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Wednesday, 7 September 2011

Businessman jailed over gang's £17m VAT fraud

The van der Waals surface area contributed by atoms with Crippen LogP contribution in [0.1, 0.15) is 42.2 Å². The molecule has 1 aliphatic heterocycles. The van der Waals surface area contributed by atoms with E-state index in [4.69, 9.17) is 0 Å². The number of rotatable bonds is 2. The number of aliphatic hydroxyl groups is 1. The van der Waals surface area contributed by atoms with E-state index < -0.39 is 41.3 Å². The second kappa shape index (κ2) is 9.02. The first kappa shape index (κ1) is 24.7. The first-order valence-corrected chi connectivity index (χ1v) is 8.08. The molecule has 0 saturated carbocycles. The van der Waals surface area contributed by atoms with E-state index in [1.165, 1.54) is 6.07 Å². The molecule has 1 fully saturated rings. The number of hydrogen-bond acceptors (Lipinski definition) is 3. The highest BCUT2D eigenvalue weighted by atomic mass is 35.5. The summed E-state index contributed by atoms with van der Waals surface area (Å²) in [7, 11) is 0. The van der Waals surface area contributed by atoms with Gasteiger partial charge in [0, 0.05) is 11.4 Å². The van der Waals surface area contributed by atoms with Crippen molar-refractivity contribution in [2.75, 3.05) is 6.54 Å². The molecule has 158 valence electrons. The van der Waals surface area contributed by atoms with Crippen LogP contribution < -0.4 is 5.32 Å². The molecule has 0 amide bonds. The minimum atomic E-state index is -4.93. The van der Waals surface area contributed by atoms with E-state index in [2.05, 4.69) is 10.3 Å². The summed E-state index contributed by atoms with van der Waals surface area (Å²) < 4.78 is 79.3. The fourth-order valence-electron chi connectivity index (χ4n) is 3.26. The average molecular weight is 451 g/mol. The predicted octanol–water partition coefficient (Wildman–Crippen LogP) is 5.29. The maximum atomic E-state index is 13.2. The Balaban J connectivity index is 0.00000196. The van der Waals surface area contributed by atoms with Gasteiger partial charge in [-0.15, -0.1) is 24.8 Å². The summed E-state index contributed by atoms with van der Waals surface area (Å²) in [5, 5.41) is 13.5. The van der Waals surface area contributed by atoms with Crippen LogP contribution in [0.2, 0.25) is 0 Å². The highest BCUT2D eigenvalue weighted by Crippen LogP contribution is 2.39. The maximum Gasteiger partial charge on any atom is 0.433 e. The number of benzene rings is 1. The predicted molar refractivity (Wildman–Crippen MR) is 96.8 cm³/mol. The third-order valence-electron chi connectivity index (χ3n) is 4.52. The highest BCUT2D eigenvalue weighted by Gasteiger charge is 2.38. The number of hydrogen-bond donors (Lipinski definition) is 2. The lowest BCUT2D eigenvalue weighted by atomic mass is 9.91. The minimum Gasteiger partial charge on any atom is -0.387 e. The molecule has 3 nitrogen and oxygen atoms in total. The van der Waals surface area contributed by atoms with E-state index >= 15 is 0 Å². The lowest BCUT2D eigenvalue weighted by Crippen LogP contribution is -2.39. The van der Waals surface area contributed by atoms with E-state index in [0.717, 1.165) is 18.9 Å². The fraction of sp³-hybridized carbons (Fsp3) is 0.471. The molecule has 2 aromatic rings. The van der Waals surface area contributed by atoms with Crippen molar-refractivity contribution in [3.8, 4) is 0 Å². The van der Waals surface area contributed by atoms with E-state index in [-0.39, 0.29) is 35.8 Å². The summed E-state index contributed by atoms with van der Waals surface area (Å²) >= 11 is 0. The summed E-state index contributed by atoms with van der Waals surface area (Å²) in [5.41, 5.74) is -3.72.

Shabir Anwar Ahmed, 52, from Glasgow, was sentenced to four years in prison after admitting conspiracy to steal taxpayers' money between February and December 2005. He was also disqualified from being a company director for four years for his part in the multi-million pound operation which centred around the mobile phone industry. Ahmed, who was sentenced at London's Southwark Crown Court on Monday, was part of a group that used sham companies to import goods from Europe, including mobile phone accessories, which were exempt from VAT at the point of entry. Once imported, the goods would be sold on a number of times along a "contrived supply chain" at VAT-inclusive prices without VAT being paid to HM Revenue & Customs (HMRC). The fraud involved exporting the goods back to Europe and claiming VAT from HMRC for the tax paid on the purchase of the items, making a multi- million pound profit. Three other men were jailed after also pleading guilty to the charge of conspiracy to cheat the public revenue following a five-year investigation by HMRC which uncovered the organised crime gang's activities. Nine men were previously jailed for a total of 21 years in December 2010 and January this year. A further defendant has been charged and is due to stand trial next year. Gary Lampon, assistant director of criminal investigation for HMRC, said: "This was a complex and lengthy investigation, over five years, to unravel this multi-million pound fraud by an organised crime gang. "They used the money to fund extravagant lifestyles at the expense of the British taxpayer. We are determined to pursue and bring to justice the criminals behind this type of fraud."


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